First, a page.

I haven't had time to post much lately, but questions about political personalities have certainly have certainly been on my mind the past few weeks. I generally find the media's obsession with stories such as Donald Trump, Sara Palin, Newt Gingrich, John Edwards and Anthony Weiner have recently inspired annoying. But looking at such things from a perspective of psyche and culture is much less so for me. That's why I found this piece by Joel Weinberger--in response to the coverage of Schwarzeneggar, Edwards and Weiner--interesting enough to post as a link:
Let me briefly review the psychological and emotional reasons that can lead to this kind of behavior and why politicians are more likely to have these characteristics. The interested reader is also referred to my previous column for a bit more detail. Space prevented then and prevents now a comprehensive review but here it is in a nutshell: There are four psychological factors that make this behavior likely; politicians are likely to have all four. These are: Narcissism, Power Motivation, High Risk Taking, and a False Self.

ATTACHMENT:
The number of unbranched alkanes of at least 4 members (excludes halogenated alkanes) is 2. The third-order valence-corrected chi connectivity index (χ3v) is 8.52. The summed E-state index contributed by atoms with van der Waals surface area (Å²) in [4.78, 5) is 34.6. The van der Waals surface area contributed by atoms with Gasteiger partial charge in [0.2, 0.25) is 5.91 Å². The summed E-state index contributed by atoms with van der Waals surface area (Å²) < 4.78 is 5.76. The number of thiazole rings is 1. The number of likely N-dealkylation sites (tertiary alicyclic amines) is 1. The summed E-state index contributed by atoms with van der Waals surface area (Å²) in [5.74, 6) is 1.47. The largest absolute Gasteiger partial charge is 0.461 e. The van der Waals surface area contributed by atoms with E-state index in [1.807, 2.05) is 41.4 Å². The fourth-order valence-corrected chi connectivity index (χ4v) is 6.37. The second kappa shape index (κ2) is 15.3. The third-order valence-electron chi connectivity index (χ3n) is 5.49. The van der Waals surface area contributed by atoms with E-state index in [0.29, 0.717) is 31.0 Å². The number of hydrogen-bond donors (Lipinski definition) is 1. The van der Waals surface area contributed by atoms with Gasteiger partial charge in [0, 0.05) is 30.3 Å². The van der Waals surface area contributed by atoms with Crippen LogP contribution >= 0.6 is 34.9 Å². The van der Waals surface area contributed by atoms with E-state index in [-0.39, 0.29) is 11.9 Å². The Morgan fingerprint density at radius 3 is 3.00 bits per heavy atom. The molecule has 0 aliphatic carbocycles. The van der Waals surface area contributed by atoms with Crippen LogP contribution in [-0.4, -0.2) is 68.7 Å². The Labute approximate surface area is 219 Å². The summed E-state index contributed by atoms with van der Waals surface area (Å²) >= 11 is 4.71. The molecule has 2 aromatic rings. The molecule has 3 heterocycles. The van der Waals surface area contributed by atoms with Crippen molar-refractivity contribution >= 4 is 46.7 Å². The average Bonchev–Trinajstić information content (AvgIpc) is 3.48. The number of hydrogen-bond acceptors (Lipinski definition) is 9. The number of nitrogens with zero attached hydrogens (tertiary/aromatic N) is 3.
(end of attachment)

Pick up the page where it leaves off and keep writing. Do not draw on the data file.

When I'm thinking about behavior of leaders and those who follow them, I find the works of Kohut, Winnicott (quoted by Weinberger in his article) and Lacan (now that I've thought more about his theories) to help organize my contemplations.
Weinberger does not include a link to his earlier article on John Edwards, so I'll include it here.